Slide 19: This slide shows the techniques a paraprofessional can use to help a student practice newly learned study skills. These techniques involve: observing, questioning, supporting, reinforcing through application, and holding the student accountable.

Slide 20: Observing simply means keeping an eye on your student while he or she works. For example, look to make sure the student is using the note-taking system chosen in a consistent and useful way. Make sure that the details a student records on a concept map match up correctly with the big idea. While you are observing the student, it’s important to let the student know that he or she can come to you for help!

Slide 21: Questioning is more active on your part than just reminding the student that he or she can come to you for help. In fact, every day you might take the opportunity to ask the student how well the study skills are working. You might ask questions like: “What have you learned?” “How did the study skills help?” “What are you still having trouble with?” “Are you having trouble using the study skills?” and “How can I help you improve your use of the study skills?”

Slide 22: Supporting involves lending a hand to the student as he or she gets used to studying in a systematic way. For instance, you might provide the student with resources when needed, give praise when a task is accomplished well, or offer corrective feedback when the study process is being used incorrectly.

Slide 23: Reinforcing during application takes place throughout a lesson, when the student is trying to make use of a study skill.   If you sit close to the student, you can monitor his or her use of the skill. For instance, if he or she is using a structured note-taking form, you can make sure the student is putting the right kind of information into each part of the form. You can reinforce correct use of the form or offer gentle reminders if the student has forgotten about how to use it correctly.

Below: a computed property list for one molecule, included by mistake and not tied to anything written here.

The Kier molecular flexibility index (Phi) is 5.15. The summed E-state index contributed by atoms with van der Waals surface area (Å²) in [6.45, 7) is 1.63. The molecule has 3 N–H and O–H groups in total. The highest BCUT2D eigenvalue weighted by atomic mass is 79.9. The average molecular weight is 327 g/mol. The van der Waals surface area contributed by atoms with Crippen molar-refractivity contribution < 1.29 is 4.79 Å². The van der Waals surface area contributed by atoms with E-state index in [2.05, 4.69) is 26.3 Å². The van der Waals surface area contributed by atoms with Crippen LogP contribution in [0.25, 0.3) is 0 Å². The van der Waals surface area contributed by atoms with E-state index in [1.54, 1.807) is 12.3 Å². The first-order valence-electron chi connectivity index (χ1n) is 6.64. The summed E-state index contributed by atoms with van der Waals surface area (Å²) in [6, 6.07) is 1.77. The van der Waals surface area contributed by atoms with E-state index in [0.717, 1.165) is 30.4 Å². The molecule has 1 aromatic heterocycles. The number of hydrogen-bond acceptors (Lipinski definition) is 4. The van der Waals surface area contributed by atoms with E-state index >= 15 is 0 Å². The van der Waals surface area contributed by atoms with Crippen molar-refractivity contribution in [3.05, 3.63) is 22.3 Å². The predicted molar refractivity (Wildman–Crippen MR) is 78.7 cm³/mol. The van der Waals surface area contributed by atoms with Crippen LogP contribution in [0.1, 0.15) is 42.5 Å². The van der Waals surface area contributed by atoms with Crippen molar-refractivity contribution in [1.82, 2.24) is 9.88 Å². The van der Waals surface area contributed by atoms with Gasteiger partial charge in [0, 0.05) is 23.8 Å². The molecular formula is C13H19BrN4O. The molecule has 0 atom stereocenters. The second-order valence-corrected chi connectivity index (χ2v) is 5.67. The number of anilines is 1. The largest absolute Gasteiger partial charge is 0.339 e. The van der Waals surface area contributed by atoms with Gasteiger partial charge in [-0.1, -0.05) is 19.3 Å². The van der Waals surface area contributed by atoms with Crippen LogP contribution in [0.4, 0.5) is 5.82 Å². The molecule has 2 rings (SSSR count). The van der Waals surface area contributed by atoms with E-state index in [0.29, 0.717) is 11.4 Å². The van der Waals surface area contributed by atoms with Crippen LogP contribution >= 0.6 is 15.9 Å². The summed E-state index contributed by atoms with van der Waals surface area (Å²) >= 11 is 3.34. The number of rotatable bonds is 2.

Slide 24: Holding the student accountable involves making sure he or she is actually studying. It also involves monitoring to ensure that the student is applying the study skills whenever those skills would be useful. For instance, is the student using a suitable note-taking technique during class lectures? Is the student remembering to eat healthy meals? Is the student correctly applying a memory technique? The degree to which a paraprofessional or teacher needs to intervene in order to hold a student accountable depends on how much the student needs help structuring his or her work.

Slide 25: Giving students feedback about their progress in acquiring study skills is the final step in the cycle of helping students learn study skills. Several kinds of feedback are useful. One important kind of feedback is the student’s own assessment of what he or she has learned and how his or her study skills have improved. Insights from the student’s teachers and paraprofessionals provide another important kind of feedback. The paraprofessional, for example, might want to let the student know the techniques that seemed to work and those that didn’t. Feedback from the teacher about the student’s academic performance over the course of the cycle is also extremely helpful. Finally, feedback should always include the results of tests and projects that the teacher used to assess the student’s knowledge of the topic studied.

Slide 26: Though we’ve covered a lot of territory in this webinar, remember that the cycle of helping students learn to study breaks down into just four steps: determining learning style and study environment needs, learning study methods and techniques, practicing study skills with the help of the teacher and paraprofessional, and reviewing feedback about study through discussions and assessments.

Like all skills… Study skills must be explicitly taught, modeled and practiced and then teachers need to pause and give feedback or allow the student to give self-reflective feedback on how their study skills have improved and changed their outcomes.              

                                            An Educator's Guide to Teaching Styles & Learning Styles

This loop of practice and feedback creates a cycle of continuous improvement with study skills.  Their future teachers will thank you!  They will take these skills with them into the next grades and do better on all tests because they finally learned to study.  

Helping with Instruction (WORKSHOP)

Scroll to Top